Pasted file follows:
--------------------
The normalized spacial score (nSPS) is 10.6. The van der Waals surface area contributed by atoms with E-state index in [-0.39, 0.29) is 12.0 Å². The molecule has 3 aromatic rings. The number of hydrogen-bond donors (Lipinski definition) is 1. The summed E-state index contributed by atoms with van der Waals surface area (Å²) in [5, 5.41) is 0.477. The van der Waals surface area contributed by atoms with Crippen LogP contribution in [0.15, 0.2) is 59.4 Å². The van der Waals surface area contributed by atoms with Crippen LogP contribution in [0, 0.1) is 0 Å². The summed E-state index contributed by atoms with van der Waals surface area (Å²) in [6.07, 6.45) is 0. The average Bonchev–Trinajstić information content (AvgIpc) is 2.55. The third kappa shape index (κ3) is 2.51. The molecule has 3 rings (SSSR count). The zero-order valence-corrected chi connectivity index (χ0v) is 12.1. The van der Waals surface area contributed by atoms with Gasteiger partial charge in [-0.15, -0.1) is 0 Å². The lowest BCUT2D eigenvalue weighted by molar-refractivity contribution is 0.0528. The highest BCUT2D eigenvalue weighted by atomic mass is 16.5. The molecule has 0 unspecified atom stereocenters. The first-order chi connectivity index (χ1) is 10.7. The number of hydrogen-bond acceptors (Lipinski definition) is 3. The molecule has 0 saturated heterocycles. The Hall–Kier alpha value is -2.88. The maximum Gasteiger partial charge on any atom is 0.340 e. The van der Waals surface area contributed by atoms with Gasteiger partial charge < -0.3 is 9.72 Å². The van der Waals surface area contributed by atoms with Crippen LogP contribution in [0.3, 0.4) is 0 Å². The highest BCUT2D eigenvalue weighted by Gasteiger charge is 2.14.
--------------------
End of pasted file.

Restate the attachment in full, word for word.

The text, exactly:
The normalized spacial score (nSPS) is 10.6. The van der Waals surface area contributed by atoms with E-state index in [-0.39, 0.29) is 12.0 Å². The molecule has 3 aromatic rings. The number of hydrogen-bond donors (Lipinski definition) is 1. The summed E-state index contributed by atoms with van der Waals surface area (Å²) in [5, 5.41) is 0.477. The van der Waals surface area contributed by atoms with Crippen LogP contribution in [0.15, 0.2) is 59.4 Å². The van der Waals surface area contributed by atoms with Crippen LogP contribution in [0, 0.1) is 0 Å². The summed E-state index contributed by atoms with van der Waals surface area (Å²) in [6.07, 6.45) is 0. The average Bonchev–Trinajstić information content (AvgIpc) is 2.55. The third kappa shape index (κ3) is 2.51. The molecule has 3 rings (SSSR count). The zero-order valence-corrected chi connectivity index (χ0v) is 12.1. The van der Waals surface area contributed by atoms with Gasteiger partial charge in [-0.15, -0.1) is 0 Å². The lowest BCUT2D eigenvalue weighted by molar-refractivity contribution is 0.0528. The highest BCUT2D eigenvalue weighted by atomic mass is 16.5. The molecule has 0 unspecified atom stereocenters. The first-order chi connectivity index (χ1) is 10.7. The number of hydrogen-bond acceptors (Lipinski definition) is 3. The molecule has 0 saturated heterocycles. The Hall–Kier alpha value is -2.88. The maximum Gasteiger partial charge on any atom is 0.340 e. The van der Waals surface area contributed by atoms with Gasteiger partial charge < -0.3 is 9.72 Å². The van der Waals surface area contributed by atoms with Crippen LogP contribution in [0.3, 0.4) is 0 Å². The highest BCUT2D eigenvalue weighted by Gasteiger charge is 2.14.